"A Word About Vampires and Werewolves." Ghostly Tales #111, October 1974 contained
another one-page Baron Weirwulf's Library piece entitled "The Devil's Sea," while Haunted #17,
October 1974 carried a one-pager explaining "How to Become a Werewolf." The Many Ghosts of Doctor Graves
#47, also in October 1974 contained the one-pager "The Abominable Snowman." The year finished out for Don and the
good Baron in Ghostly Tales #112 with the one-page "The Lock Ness Monster." All of the Baron Weirwulf
fillers were written by Nick Cuti.
Don started off the year with The Many Ghosts of Doctor Graves
#49, January 1975. It has a nice Don Newton cover
(Don Newton fan extraordinaire, Scott Moore sent in a beautiful scan of the original art to this cover) and a nine-page story written
by Joe Mollov, Penciled by Don and inked by Dan Adkins, called "Death in the
Storm!" This was the first time I saw Don inked by someone else, and although not as
nice as when he inked his own stuff, Adkins would turn out to be one of the better inkers
Don ever had as they would continue their working relationship in later years at DC. The
very same month brought us Ghostly Haunts #42, which sported a cover by Don and a nine-page story written by Nicola
Cuti and penciled and inked by Don called "The Man Who Hunted Satan." This story
suffers some from some really poor printing but still manages to deliver some nice Newton
moments here and there. Scott Moore also sent in a beautiful scan of the original art to this cover. Just wonderful Scott!
February 1975 brought us
#11 and an absolutely wonderful six-page story, "Orion," written
by Nicola Cuti and penciled and inked by Don. The entire issue was devoted to
gods, and "Orion" is
a story of lust and revenge. I think it is one of Don's finest strips during his
Two pages of Don's
wonderful "Orion" from Midnight Tales #11.
was the year that Don really exploded on the Charlton scene, he was everywhere. March
brought two books with Newton artwork, including Don's first painting for Charlton.
#8, March 1975 featured a cover painting by Don
that showed there was a lot more facets to Mr. Newton than first met the eye. The cover is
a beautifully rendered gothic love scene of a man
his love under a harvest moon,
while a ghostly
looks on. Inside there is a single full page ad featuring Don's
work. It features Dr. Graves and the hosts of all the other Charlton horror books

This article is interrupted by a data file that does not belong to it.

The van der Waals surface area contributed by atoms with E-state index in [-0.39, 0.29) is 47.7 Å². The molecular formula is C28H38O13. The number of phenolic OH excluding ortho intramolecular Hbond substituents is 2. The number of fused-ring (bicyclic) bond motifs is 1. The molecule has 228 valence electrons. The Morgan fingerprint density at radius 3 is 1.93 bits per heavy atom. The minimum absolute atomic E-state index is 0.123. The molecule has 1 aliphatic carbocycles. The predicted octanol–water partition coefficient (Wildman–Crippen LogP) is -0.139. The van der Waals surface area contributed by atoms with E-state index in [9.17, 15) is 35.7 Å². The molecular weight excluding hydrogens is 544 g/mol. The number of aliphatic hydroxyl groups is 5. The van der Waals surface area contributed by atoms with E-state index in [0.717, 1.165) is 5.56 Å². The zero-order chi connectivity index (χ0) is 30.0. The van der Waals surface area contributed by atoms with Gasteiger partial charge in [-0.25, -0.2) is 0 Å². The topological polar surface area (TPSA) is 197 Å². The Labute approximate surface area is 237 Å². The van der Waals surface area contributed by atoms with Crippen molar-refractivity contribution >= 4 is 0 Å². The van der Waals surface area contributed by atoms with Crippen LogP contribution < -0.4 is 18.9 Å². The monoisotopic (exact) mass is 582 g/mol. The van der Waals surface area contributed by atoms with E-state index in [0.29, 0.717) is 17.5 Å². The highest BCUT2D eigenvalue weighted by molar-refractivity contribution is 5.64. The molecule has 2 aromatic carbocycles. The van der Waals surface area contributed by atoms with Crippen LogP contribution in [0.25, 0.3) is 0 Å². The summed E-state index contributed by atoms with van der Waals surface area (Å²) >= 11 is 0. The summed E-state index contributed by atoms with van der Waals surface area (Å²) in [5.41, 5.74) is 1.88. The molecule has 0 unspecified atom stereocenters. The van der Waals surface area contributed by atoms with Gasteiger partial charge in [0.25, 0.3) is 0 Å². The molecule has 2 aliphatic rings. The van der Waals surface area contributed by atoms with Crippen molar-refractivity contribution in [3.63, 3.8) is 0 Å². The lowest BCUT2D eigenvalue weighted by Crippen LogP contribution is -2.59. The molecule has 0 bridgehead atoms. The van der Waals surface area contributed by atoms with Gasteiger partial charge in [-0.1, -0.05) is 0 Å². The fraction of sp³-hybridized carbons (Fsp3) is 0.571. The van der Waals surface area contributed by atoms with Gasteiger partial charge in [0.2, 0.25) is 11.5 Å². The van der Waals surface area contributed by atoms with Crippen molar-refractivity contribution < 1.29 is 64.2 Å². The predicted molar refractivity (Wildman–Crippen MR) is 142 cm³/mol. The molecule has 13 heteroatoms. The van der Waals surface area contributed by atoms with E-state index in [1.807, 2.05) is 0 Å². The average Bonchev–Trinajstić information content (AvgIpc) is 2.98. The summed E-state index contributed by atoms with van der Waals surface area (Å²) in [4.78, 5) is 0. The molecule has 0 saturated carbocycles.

Baron Weirwulf for being given his own book, Baron Weirwulf's Haunted
of 1975 also saw the release of Ghost Manor #22, which features three
Newton treats. First is a rather pedestrian cover by Don, which really suffers from some
over-bearing coloring, which if you can get past you can still enjoy the art. Next is a
one page Baron Weirwulf piece on Thomas James, a young printer who completed an unfinished
Dickens novel after being spiritually contacted by the late author. It features some nice
Newton figures. Finally, we have "Mr. Beazely's Ghosts," a nine-page strip
written by Joe Gill and penciled and inked by Don. This strip features some very good work
by Don but is marred by some shoddy printing on Charlton's part. Still, the page presented here shows you the quality of work Don was putting
out at the time.
April of 1975 saw the release of two books with work
by Don. First was Midnight Tales #12. It contained an excellent six-page
story written by Nicola Cuti, penciled by Don and inked by Dan Adkins. "The Snow
Men!" represents one of the best Newton/Adkins collaborations. The tale takes place
in the Himalayan mountains and concerns a mountain-climbing expedition, yetis, mystic
palaces, dancing girls, just a whole heck of a lot for Don to sharpen his pencils on.
The other Newton feature that month was Baron Weirwulf's Haunted Library #21
(actually Haunted #21 but the first issue to have BWHL on the cover). It
featured another Newton cover painting, this one of the
good Baron, an introductory page inside by Don, a one-page Baron Weirwulf page on "The Great Houdini,"
and it finished with a house ad for the newly rechristened book. The interior page looks like it
was whipped out fairly quickly and suffers from some dreadful colors and another piss-poor
printing job from Charlton. They had problems with Don's work the entire time he worked
there. I think Don's stuff suffered more than most because he relied so much on shadows.
His pages had a lot of black to them and the Charlton presses just could not reproduce
them with any consistency.
|Don's contributions to the first issue of Baron Wierwulf's Haunted Library, a book featuring his character creation.
Don was averaging two Charlton books a month by now,
one with a story or fillers and one with a cover painting. The May 1975 issue of Ghost Manor
#23 contains two pages by Don. The first is the same full page ad that was
in Haunted Love #8 congratulating the Baron on his new book. The second
is Baron Weirwulf's Haunted Library filler on the moon. This issue also sports a wonderful
ink and watercolor cover by Tom Sutton. Don was not the only one painting covers at
Charlton in those days. The second Newton treat of the month was the cover of
#115. It featured Don's rendition of an archeologist in an Egyptian tomb, facing off against a huge snake. The
hieroglyphics on the wall spell NEWTON if you turn the cover upside down. Don
did one better this month, fitting in another cover painting, this one for
#9. The only copy of this book I have been able to find has a very dark
cover, since printing varied so much between Charlton runs, its hard to say how
nice this cover actually is.
features this great cover of an archeologist in an
tomb facing a giant snake. I love this painting.
#9 features Don's second